- committing a drug offence.
Being ‘associated’ with an event
A person is associated with an event if they are:
- at the event, or
- near the event and a police officer reasonably suspects they are either intending to go to the event or leaving the event.
A person can be associated with an event whether they were invited to attend the event or not. It isn't an offence to be associated with an event; however, police police have the power to disperse persons associated with the event. If you contravene a direction given by a police officer, you can be charged with an offence.
What can the police do about out-of-control events?
If a police officer reasonably believes that an event is out-of-control, or is likely to become out-of-control, they may be authorised to use wide powers to shut down or break-up the event or stop it from moving to another location. They can also take action to identify the person who organised the event or who is causing an event to become out-of-control.
A police officer may:
- stop a vehicle or enter a place without a warrant
- give a person or people a direction to:
- stop any out-of-control conduct
- leave a place immediately
- not return to a place within a certain period of time (unless the person/s lives there) or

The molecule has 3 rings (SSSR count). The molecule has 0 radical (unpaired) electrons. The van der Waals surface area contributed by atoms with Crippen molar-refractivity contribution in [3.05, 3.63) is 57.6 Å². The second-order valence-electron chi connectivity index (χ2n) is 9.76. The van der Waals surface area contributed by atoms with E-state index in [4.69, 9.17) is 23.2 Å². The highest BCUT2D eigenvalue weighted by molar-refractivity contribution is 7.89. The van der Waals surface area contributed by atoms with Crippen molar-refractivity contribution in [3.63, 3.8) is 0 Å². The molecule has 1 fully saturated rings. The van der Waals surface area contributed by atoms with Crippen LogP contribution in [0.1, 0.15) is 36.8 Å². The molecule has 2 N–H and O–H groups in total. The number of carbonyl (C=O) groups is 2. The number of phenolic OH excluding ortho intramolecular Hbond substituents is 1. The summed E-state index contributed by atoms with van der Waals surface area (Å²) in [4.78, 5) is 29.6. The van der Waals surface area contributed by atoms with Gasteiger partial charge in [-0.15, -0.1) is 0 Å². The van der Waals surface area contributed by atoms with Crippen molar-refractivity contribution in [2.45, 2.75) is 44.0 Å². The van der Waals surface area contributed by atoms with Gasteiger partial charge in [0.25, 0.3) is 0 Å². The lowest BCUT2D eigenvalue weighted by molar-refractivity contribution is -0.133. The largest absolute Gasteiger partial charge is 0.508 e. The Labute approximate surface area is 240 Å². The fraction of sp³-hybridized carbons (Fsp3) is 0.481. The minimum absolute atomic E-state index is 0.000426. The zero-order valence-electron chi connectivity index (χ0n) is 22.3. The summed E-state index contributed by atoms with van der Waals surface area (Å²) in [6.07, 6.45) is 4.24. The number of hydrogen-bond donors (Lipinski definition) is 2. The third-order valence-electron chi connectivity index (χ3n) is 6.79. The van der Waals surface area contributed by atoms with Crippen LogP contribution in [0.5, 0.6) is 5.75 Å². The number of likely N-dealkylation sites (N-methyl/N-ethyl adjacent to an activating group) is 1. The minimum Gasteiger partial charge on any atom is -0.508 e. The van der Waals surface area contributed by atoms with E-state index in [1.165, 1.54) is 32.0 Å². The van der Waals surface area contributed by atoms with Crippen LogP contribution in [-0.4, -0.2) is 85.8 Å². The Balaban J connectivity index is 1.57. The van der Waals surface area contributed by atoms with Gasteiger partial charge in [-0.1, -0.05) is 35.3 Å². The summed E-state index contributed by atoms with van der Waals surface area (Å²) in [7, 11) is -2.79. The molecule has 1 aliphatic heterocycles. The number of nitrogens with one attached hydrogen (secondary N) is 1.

- take any other steps that they consider reasonably necessary.
If you disobey a direction given by a police officer in these circumstances, you may be charged with an offence. Get legal advice.
Being charged with 'organising' an out-of-control event
It’s an offence to organise an event if it becomes an out-of-control event.
If the person who organised the event is a child, their parents or guardians may be held liable for the offence if they gave the child permission to organise the event.
It’s a defence to prove that you took reasonable steps to prevent the event becoming out-of-control (eg by hiring security or ending the event as soon as possible after people who were not invited to the event tried to enter). You should get legal advice about whether you have a defence.
Being charged with 'causing' an out-of-control event
You may be charged with causing an out-of-control event if:
- were refused entry to an event and
- you engage in out-of-control conduct near the event and
- as a result of your conduct, you cause it to become an out-of-control event.